The Northern Chaco Outliers Project focuses on the Haynie site, a multi-component Ancestral Pueblo village with two Pueblo II period (A.D. 950–1150) great houses located northeast of Cortez, Colorado. The great and small houses at the Haynie site were part of the larger Lakeview community, a 1 km² area comprised of the densest concentration of great houses found north of the San Juan River.
Previous research in the Lakeview group and an initial assessment of the Haynie site during the 2016 field season suggests that the great houses were constructed above earlier architecture dating to the Basketmaker III and Pueblo I periods (A.D. 500–950). Excavation at the Haynie site will seek to determine precisely when the site was initially occupied, when it was subsequently depopulated, and how this related to other great houses located in the Lakeview community and the larger region. Data collected during the Northern Chaco Outliers Project will also allow contribute to a greater understanding of resource sustainability, the natural and cultural impacts of environmental downturns, ancient communities and regional systems, migration, and human/environment relationships.
“There are few communities in the Mesa Verde area that have a tight clustering of public and residential architecture,” said Susan Ryan, Ph.D., director of archaeology at Crow Canyon. “We don’t see many examples of this dense concentration of great houses in the Mesa Verde region.” Others include Lowry Pueblo, 27-miles northwest of Cortez, the Far View community at Mesa Verde National Park, and the community at Mitchell Springs, just south of Cortez.
Unlike the individual small houses in which most Ancestral Pueblo families of this era lived, multistory great houses were built to accommodate many households in one large structure. Great houses first developed in Chaco Canyon, in present-day northwestern New Mexico, beginning in approximately A.D. 800. Around A.D. 1080, the Chaco regional system expanded to the area north of the San Juan River—including the Aztec and Salmon Pueblos, the largest great houses outside of Chaco Canyon. Many archaeologists believe the great houses at Aztec Ruins became a center of power equal to Chaco Canyon and probably succeeded Chaco as the primary center during the mid–A.D. 1100s.
“Because we believe the Haynie site was occupied from the Basketmaker III period into the thirteenth century, this is a chance to collect data from the initial occupation of the site to the time when depopulation took place throughout the region. The A.D. 1130–1180 drought is particularly important, because those five decades of extreme moisture deficiency on the Colorado Plateau caused some communities to depopulate, while others held their population, and a few even grew.”—Dr. Susan Ryan, Chief Mission Officer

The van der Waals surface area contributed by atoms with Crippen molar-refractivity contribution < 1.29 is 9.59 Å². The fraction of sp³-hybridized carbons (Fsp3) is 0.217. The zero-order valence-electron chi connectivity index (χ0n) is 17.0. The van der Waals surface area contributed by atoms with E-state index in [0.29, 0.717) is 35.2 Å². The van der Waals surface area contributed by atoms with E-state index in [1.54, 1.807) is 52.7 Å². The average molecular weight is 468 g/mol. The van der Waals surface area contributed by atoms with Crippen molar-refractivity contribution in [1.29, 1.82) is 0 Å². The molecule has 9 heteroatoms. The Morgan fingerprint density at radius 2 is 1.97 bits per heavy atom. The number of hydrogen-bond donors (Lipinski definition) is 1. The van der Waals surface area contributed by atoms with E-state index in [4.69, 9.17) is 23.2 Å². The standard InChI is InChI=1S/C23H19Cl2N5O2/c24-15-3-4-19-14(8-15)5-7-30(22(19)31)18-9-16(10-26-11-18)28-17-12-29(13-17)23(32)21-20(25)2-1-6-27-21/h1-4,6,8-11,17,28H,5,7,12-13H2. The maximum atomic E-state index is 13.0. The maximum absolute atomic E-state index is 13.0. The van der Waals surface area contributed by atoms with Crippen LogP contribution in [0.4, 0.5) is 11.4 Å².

The Northern Chaco Outliers Project is designed to generate data necessary to address questions that are fundamental to understanding a series of broader anthropological research domains. Materials collected from the Haynie site will provide insights into changing human-environment relationships though time, social stratification and equality/inequality, the roles of public architecture and community centers, and identity formation. Engaging in research focused on these domains will enable Crow Canyon to fulfill its mission by advancing and sharing knowledge of the human past and contributing to cross-cultural discussions of human behavior around the world in the past, present, and future.
In 2016, a History Colorado State Historical Fund grant supported the initial site assessment, remote sensing survey, drone mapping, and planning of research at the Haynie site. A second State Historical Fund grant supported ongoing field and laboratory work during the 2017 and 2018 seasons. Crow Canyon’s Pueblo Advisory Group has visited the site multiple times and participated in a collaborative research design process with Crow Canyon staff. In 2018, architectural stabilization was conducted on the standing portions of the east great house to ensure the preservation of this building which also made the location safe for excavation during future field seasons.
Although the Haynie site contains some of the most important archaeological information in the Mesa Verde region, we are still learning about its occupation and how it functioned within the larger community and Chaco regional system. The data we are in the process of gathering with volunteers and participants will dramatically increase our understanding of Chaco influence in the Mesa Verde region, changing human/environment relationships during the A.D. 1130–1180 drought, and the emergence and functioning of community centers through time. The research at the Haynie site will, in turn, tie into data Crow Canyon has collected since its establishment.
In 2019, and due in part to the three designations above, The Archaeological Conservancy received a State Historical Fund Acquisition and Development grant to purchase the Haynie site from the previous landowners, the Haynie Ranch, LLC. Once the property was transferred in the spring/summer of 2019, The Archaeological Conservancy and Crow Canyon researchers collaborated on the development of a long-term preservation and management plan for the site. We look forward to collaborating with The Archaeological Conservancy and continuing this important research at the Haynie site and part of the Northern Chaco Outliers Project.
The public may only visit the site through Crow Canyon programs.
The Northern Chaco Outliers Project is funded in part by the State Historical Fund (a program of History Colorado, the Colorado Historical Society).